These are tough times for Britain’s major banks like Lloyds, NatWest Group and Barclays. It’s not just the threat posed by Covid-19 and a spike in bad loans as companies go to the wall and individuals feel the pinch. The prospect of an economically-destructive no-deal Brexit also threatens to turbocharge impairments and smash revenues for these FTSE 100 shares.
News of a fresh ratings downgrade by Standard & Poor’s illustrates the threat facing Lloyds et al. According to Reuters, the ratings agency now expects the British economy to tank 9.7% in 2020, worse than its prior forecast of an 8.1% drop made just three months ago.
Bad news for these UK shares
On the plus side S&P upgraded its 2021 forecasts to show a 7.9% rebound versus the predicted 6.5% rise made earlier. However, it warned that “a hard Brexit leading to new import and export tariffs, as well as non-tariff trade barriers” could have a significant impact on the British economy next year.
The risks to UK shares like Lloyds are clearly quite significant. Yet their share prices don’t seem to reflect these immense dangers. Although superficially cheap, this particular FTSE 100 bank trades on a forward price-to-earnings (P/E) ratio of 25 times. And it doesn’t offer any sort of dividend yield to cushion the blow for investors either.
2 cheap FTSE 100 stocks I’d buy instead!
I’m not interested in dip-buying Lloyds shares after the recent stock market crash. I’d much rather buy these FTSE 100 shares for my Stocks and Shares ISA instead:
- Fresnillo’s been on the back foot in recent days as a strong US dollar has damaged demand for precious metals. Still, the outlook for silver prices remains quite robust. In the near term, I expect silver to lift on the back of rising inflationary concerns as central banks frantically print money. Intense macroeconomic and geopolitical uncertainty should help it gain more ground too. And further out, industrial demand for Fresnillo’s product should steadily improve as the global economy rebounds. This FTSE 100 share trades on a forward price-to-earnings growth (PEG) reading of 0.5. This should make it seriously attractive to bargain hunters.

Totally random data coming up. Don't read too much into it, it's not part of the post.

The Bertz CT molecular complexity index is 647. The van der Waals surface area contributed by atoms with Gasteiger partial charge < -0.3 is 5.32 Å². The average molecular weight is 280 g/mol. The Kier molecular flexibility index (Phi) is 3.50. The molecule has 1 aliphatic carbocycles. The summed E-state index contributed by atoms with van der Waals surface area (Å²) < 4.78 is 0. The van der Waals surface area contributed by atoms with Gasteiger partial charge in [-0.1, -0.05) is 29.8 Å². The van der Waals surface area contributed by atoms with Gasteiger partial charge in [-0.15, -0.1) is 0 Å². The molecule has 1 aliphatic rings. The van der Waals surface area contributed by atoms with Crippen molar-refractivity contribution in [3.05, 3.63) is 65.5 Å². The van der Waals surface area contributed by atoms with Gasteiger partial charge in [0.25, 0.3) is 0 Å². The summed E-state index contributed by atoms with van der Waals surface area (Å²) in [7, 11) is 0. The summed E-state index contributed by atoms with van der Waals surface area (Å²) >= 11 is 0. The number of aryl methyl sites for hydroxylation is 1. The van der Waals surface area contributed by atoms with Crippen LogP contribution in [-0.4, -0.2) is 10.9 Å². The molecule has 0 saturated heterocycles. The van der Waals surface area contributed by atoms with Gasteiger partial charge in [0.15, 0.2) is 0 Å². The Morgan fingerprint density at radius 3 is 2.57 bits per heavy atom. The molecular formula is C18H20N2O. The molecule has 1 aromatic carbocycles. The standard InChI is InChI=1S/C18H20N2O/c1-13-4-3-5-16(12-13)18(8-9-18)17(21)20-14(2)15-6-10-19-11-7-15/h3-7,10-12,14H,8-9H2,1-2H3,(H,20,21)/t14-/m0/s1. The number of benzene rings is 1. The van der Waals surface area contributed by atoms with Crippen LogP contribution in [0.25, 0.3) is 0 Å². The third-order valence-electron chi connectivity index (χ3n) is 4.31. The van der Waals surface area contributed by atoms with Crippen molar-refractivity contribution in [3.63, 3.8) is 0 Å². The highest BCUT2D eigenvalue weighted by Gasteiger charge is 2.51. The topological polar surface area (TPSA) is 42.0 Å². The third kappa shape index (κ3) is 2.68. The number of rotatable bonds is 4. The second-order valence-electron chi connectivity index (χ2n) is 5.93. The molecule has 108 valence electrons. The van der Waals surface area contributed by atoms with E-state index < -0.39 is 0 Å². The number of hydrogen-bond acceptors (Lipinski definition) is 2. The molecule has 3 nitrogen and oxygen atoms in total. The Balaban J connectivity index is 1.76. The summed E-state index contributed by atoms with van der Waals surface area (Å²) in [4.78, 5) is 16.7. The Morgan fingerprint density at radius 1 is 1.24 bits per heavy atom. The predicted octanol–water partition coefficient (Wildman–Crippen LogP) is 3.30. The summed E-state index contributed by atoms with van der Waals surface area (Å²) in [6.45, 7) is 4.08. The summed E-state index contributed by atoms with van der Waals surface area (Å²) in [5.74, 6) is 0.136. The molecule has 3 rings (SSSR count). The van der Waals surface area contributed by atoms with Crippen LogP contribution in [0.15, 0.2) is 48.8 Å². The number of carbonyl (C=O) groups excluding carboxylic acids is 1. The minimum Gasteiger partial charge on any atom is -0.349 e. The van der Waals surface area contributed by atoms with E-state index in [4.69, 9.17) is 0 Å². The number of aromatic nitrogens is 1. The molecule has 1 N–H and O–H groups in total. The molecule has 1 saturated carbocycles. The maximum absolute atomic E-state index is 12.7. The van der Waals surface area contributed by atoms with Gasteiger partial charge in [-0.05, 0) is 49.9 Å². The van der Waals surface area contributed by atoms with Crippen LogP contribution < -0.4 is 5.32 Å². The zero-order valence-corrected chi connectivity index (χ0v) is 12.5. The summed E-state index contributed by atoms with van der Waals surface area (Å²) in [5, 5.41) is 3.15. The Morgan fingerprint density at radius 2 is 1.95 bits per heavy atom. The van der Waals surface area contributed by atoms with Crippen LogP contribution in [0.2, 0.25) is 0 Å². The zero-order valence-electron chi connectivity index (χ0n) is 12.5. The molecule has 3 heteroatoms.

- Vodafone Group continues to look grossly undervalued by the market in my opinion. Not only does this UK share trade on a PEG ratio of just 0.7 for this fiscal year. It boasts a mighty 7.7% dividend yield as well. It’s not just a supreme buy for risk-averse investors, in my book, given that telecoms demand remains stable during economic upturns and downturns. It’s that this FTSE 100 share is a terrific way to get rich from rocketing mobile data demand. GSMA Intelligence reckon global smartphone penetration will hit 80% by 2025. And this will be driven by soaring demand in some of Vodafone’s major markets like India and Sub-Saharan African economies such as Ghana and South Africa.
Royston Wild has no position in any of the shares mentioned. The Motley Fool UK has recommended Barclays, Fresnillo, and Lloyds Banking Group. Views expressed on the companies mentioned in this article are those of the writer and therefore may differ from the official recommendations we make in our subscription services such as Share Advisor, Hidden Winners and Pro. Here at The Motley Fool we believe that considering a diverse range of insights makes us better investors.